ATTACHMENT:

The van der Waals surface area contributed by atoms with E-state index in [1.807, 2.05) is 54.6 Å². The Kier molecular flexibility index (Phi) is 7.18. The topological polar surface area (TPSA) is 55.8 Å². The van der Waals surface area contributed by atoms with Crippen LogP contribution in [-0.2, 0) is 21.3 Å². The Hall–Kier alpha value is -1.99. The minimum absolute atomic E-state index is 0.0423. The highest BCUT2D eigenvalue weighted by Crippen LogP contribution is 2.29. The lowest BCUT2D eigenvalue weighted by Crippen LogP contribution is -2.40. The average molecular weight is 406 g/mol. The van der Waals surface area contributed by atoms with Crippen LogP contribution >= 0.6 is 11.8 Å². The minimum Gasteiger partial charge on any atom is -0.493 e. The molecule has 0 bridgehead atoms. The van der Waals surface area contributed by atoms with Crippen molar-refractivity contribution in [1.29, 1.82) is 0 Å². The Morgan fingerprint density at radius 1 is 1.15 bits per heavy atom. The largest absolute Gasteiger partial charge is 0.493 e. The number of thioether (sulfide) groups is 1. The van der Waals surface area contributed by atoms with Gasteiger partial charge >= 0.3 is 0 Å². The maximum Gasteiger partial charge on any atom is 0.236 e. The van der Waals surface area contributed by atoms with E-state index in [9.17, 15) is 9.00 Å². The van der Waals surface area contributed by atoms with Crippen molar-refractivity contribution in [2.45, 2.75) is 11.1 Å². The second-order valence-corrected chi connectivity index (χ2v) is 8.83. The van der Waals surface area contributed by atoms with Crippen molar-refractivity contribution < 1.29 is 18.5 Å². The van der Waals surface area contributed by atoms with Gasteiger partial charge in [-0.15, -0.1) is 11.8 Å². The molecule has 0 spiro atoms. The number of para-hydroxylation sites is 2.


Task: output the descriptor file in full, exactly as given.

The van der Waals surface area contributed by atoms with E-state index in [1.807, 2.05) is 54.6 Å². The Kier molecular flexibility index (Phi) is 7.18. The topological polar surface area (TPSA) is 55.8 Å². The van der Waals surface area contributed by atoms with Crippen LogP contribution in [-0.2, 0) is 21.3 Å². The Hall–Kier alpha value is -1.99. The minimum absolute atomic E-state index is 0.0423. The highest BCUT2D eigenvalue weighted by Crippen LogP contribution is 2.29. The lowest BCUT2D eigenvalue weighted by Crippen LogP contribution is -2.40. The average molecular weight is 406 g/mol. The van der Waals surface area contributed by atoms with Crippen LogP contribution >= 0.6 is 11.8 Å². The minimum Gasteiger partial charge on any atom is -0.493 e. The molecule has 0 bridgehead atoms. The van der Waals surface area contributed by atoms with Crippen molar-refractivity contribution in [1.29, 1.82) is 0 Å². The Morgan fingerprint density at radius 1 is 1.15 bits per heavy atom. The largest absolute Gasteiger partial charge is 0.493 e. The number of thioether (sulfide) groups is 1. The van der Waals surface area contributed by atoms with Gasteiger partial charge >= 0.3 is 0 Å². The maximum Gasteiger partial charge on any atom is 0.236 e. The van der Waals surface area contributed by atoms with E-state index in [9.17, 15) is 9.00 Å². The van der Waals surface area contributed by atoms with Crippen molar-refractivity contribution in [2.45, 2.75) is 11.1 Å². The second-order valence-corrected chi connectivity index (χ2v) is 8.83. The van der Waals surface area contributed by atoms with Crippen molar-refractivity contribution < 1.29 is 18.5 Å². The van der Waals surface area contributed by atoms with Gasteiger partial charge in [-0.15, -0.1) is 11.8 Å². The molecule has 0 spiro atoms. The number of para-hydroxylation sites is 2.